LA UNION, Colombia (AP) — Colombian authorities on Wednesday were searching for answers to why a charter plane crashed shortly before it was to land in Medillin, killing all but six of the 77 people on board, including nearly an entire Brazilian soccer team in the midst of a storybook season.
Authorities were also working to finish identifying the bodies of the victims before repatriating them to Brazil. Forensic experts have said that that process is going quickly because the crash did not include a fire.
The country’s aviation agency said Tuesday that the British Aerospace 146’s cockpit voice recorder and flight data recorder had been found among the wreckage strewn over a mountainside and were already being studied by experts.
Initially, Colombian officials said the short-haul jet suffered an electrical failure, but there was also heavy rain when the crew declared an emergency and the plane disappeared from radar just before 10 p.m. Monday.
Authorities also said they were not ruling out the possibility the aircraft ran out of fuel minutes before it was to land at Jose Maria Cordova airport outside Medellin, a report given to rescuers by a surviving flight attendant. Officials said they hoped to interview her Wednesday.
Sadness and pain resonated across the region over the loss of most of the Chapecoense soccer team from southern Brazil, which had fought its way into the championship of one of South America’s most prestigious tournaments just two years after working its way into Brazil’s top league for the first time in decades.
Pope Francis said a prayer for the victims, and thousands Tuesday attended vigils in Bogota, Colombia, and Chapeco, Brazil, home of the fallen team.
The aircraft, which departed from Santa Cruz, Bolivia, was carrying the team to Wednesday’s first game in the two-game Copa Sudamericana final against Atletico Nacional of Medellin. Twenty-one Brazilian journalists were traveling with the team.
South America’s soccer federation canceled all scheduled matches in a show of solidarity, while the Real Madrid and Barcelona clubs in Spain interrupted their training sessions for a minute of silence. Brazil’s top teams offered to lend players to the small club for next season as it rebuilds, saying: “It is the minimum gesture of solidarity that is within our reach.”
In a moving gesture, Atletico Nacional asked that the championship title be given to Chapecoense, whose upstart run in the tournament electrified soccer-crazed Brazil.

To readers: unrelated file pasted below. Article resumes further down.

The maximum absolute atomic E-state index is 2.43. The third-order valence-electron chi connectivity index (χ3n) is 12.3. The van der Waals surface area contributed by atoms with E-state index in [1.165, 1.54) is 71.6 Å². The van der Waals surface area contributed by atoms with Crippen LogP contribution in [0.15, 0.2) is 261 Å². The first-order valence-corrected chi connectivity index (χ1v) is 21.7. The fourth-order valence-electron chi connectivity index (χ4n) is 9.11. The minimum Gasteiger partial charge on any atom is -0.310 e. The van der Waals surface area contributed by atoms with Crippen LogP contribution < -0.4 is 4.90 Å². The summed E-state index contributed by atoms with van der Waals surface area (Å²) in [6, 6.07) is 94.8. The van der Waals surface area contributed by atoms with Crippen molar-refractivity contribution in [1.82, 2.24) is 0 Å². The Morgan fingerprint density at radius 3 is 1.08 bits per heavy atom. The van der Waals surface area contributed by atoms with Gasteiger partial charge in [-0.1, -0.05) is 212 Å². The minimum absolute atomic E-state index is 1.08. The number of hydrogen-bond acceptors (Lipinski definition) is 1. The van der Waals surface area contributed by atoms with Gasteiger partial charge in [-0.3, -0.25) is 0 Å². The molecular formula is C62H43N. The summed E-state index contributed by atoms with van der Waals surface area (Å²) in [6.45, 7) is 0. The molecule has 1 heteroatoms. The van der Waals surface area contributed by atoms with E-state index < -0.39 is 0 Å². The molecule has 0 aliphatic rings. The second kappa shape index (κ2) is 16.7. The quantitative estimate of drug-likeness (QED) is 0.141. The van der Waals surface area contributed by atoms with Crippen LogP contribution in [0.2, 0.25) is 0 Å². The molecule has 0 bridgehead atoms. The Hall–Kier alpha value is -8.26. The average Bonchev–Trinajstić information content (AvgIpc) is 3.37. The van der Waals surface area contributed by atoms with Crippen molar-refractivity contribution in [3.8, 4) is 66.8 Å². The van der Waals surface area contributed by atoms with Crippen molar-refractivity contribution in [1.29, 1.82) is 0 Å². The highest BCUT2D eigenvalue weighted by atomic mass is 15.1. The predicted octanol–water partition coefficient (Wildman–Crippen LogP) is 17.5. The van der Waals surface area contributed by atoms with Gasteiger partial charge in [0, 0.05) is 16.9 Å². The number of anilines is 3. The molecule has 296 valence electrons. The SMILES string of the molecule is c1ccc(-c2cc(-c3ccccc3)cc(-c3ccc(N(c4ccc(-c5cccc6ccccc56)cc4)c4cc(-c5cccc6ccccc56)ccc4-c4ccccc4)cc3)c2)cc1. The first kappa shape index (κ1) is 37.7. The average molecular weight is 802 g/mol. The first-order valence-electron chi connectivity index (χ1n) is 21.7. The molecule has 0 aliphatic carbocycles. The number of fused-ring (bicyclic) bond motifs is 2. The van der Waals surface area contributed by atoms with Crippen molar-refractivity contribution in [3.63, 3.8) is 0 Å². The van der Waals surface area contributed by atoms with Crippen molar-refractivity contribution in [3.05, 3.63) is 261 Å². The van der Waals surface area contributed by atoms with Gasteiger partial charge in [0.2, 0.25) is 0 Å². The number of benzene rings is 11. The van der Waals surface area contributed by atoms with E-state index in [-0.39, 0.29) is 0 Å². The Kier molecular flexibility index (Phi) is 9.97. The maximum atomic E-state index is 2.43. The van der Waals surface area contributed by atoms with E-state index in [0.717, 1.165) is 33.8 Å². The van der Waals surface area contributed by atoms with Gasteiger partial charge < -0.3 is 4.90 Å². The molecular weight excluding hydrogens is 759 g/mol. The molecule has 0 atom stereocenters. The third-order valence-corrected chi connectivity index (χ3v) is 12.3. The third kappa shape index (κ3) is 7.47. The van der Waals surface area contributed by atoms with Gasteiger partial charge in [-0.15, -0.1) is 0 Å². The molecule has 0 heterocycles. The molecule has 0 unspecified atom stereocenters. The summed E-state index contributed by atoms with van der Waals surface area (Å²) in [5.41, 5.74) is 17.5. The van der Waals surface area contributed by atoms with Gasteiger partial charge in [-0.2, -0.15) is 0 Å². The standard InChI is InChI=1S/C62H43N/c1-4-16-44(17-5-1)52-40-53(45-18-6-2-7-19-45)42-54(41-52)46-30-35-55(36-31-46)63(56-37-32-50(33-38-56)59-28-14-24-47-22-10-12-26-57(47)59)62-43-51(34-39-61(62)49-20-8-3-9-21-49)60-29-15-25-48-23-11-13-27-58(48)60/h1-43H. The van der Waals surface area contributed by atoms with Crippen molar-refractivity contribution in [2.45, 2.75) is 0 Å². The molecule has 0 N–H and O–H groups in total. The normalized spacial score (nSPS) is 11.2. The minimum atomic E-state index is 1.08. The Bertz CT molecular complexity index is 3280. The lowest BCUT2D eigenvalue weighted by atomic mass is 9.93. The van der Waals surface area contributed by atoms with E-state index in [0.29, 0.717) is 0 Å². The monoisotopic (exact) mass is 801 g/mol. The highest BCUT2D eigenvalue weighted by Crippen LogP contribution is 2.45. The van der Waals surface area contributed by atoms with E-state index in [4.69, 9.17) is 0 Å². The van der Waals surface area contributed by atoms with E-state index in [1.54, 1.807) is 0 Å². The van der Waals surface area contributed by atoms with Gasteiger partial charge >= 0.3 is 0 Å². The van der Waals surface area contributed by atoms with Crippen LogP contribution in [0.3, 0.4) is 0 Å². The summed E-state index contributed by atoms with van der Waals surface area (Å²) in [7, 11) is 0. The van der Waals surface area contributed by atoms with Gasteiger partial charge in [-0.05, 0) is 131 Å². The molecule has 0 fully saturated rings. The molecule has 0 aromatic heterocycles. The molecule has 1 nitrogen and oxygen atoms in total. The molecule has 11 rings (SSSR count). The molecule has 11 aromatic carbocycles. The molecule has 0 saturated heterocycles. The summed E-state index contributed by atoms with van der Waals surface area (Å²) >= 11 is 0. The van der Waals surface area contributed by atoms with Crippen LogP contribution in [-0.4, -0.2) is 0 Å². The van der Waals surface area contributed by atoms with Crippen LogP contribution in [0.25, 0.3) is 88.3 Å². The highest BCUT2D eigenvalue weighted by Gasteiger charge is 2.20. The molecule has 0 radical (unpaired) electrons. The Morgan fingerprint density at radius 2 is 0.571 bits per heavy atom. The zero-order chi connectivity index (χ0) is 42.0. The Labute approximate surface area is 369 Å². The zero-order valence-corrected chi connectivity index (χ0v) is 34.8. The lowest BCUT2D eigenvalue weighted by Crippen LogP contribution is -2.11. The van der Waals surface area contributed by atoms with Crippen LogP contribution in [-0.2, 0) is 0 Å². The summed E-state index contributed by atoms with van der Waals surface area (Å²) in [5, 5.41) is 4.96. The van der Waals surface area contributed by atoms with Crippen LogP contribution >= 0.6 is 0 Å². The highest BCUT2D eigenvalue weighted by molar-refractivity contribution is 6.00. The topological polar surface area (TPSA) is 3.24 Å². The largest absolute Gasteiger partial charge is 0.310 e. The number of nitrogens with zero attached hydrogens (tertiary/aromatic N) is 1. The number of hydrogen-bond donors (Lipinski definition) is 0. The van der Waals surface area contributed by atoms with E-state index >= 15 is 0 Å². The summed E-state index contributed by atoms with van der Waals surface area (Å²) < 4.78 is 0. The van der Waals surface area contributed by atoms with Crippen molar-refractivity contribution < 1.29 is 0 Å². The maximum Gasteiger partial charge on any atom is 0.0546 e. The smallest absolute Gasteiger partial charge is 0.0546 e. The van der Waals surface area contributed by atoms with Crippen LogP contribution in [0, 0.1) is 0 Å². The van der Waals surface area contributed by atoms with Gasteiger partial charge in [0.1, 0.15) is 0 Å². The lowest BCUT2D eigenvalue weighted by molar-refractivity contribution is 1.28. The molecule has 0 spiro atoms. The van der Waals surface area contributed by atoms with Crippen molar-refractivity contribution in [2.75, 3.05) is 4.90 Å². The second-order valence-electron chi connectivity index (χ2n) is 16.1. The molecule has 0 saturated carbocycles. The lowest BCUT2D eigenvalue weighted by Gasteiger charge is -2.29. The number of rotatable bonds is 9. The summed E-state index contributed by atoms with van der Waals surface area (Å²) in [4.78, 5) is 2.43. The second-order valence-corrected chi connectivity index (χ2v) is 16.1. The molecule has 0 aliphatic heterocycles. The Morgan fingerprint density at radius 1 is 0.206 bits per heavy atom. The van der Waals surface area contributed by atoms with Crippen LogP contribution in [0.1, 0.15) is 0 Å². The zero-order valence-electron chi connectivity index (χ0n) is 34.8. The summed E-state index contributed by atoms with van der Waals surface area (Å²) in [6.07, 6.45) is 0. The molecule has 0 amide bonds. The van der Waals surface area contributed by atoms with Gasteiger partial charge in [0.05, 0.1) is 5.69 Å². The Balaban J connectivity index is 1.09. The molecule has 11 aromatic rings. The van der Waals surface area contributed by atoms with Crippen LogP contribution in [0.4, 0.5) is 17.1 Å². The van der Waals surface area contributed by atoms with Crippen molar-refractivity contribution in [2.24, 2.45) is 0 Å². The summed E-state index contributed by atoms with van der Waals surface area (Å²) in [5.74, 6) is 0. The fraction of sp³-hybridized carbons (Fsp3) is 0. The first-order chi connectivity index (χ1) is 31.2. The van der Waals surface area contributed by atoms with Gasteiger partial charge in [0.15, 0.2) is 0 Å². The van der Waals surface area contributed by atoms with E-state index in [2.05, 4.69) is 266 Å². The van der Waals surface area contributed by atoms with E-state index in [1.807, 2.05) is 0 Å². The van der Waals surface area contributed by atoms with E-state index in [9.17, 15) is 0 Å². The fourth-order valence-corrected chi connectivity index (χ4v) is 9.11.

Three players were among the survivors. Alan Ruschel was reported in the most serious condition, facing surgery for a spinal fracture. Teammates Helio Zampier and Jakson Follmann also suffered multiple trauma injuries, and doctors had to amputate Follmann’s right leg.
“The chances of surviving an airplane crash are practically zero. That my son is one of the survivors is a miracle of God,” Follman told The Associated Press.
A journalist also underwent surgery and two Bolivian crew members were in stable condition, hospital officials said.
The aircraft is owned by LaMia, a charter company that started in Venezuela but later relocated to Bolivia, where it was certified to operate last January. Despite apparently limited experience, the airline has a close relationship with several premier South American soccer squads.
Earlier this month, the plane involved in the crash transported Barcelona forward Lionel Messi and Argentina’s national team from Brazil following a World Cup qualifying match. The airliner also appeared to have transported the national squads of Brazil, Bolivia and Venezuela in the last three months, according to a log of recent activity provided by Flightradar24.com.
Before being taken offline, LaMia’s website said it operated three 146 Avro short-haul jets made by British Aerospace, with a maximum range of around 2,965 kilometers (1,600 nautical miles) — about the distance between Santa Cruz and Medellin.
Hans Weber, a longtime adviser to U.S. aviation authorities, said the aircraft’s range deserves careful investigation. He noted that air distance between cities is usually measured by the shortest route but planes rarely fly in a straight line, with pilots steering around turbulence or changing course for other reasons.
Given the model of the plane and the fact that it was flying close to capacity, “I would be concerned that the pilots may have been cutting it too close,” Weber said.
A spokesman for Bolivia’s civil aviation agency, Cesar Torrico, said the plane was inspected before departing for Colombia and no problems were reported.
Gustavo Vargas, a retired Bolivian air force general who is president of the airline, said: “We can’t rule out anything. The investigation is ongoing and we’re going to await the results.”
Moments before the plane took off, the team’s coaching staff gave an interview to a Bolivian television station in which they praised the airline, saying it brought them good fortune when it flew them to Colombia last month for the championship’s quarterfinals, which they won.
“Now we’re going to do this new trip and we hope they bring us good luck like they did the first time,” athletic director Mauro Stumpf told Gigavision TV.
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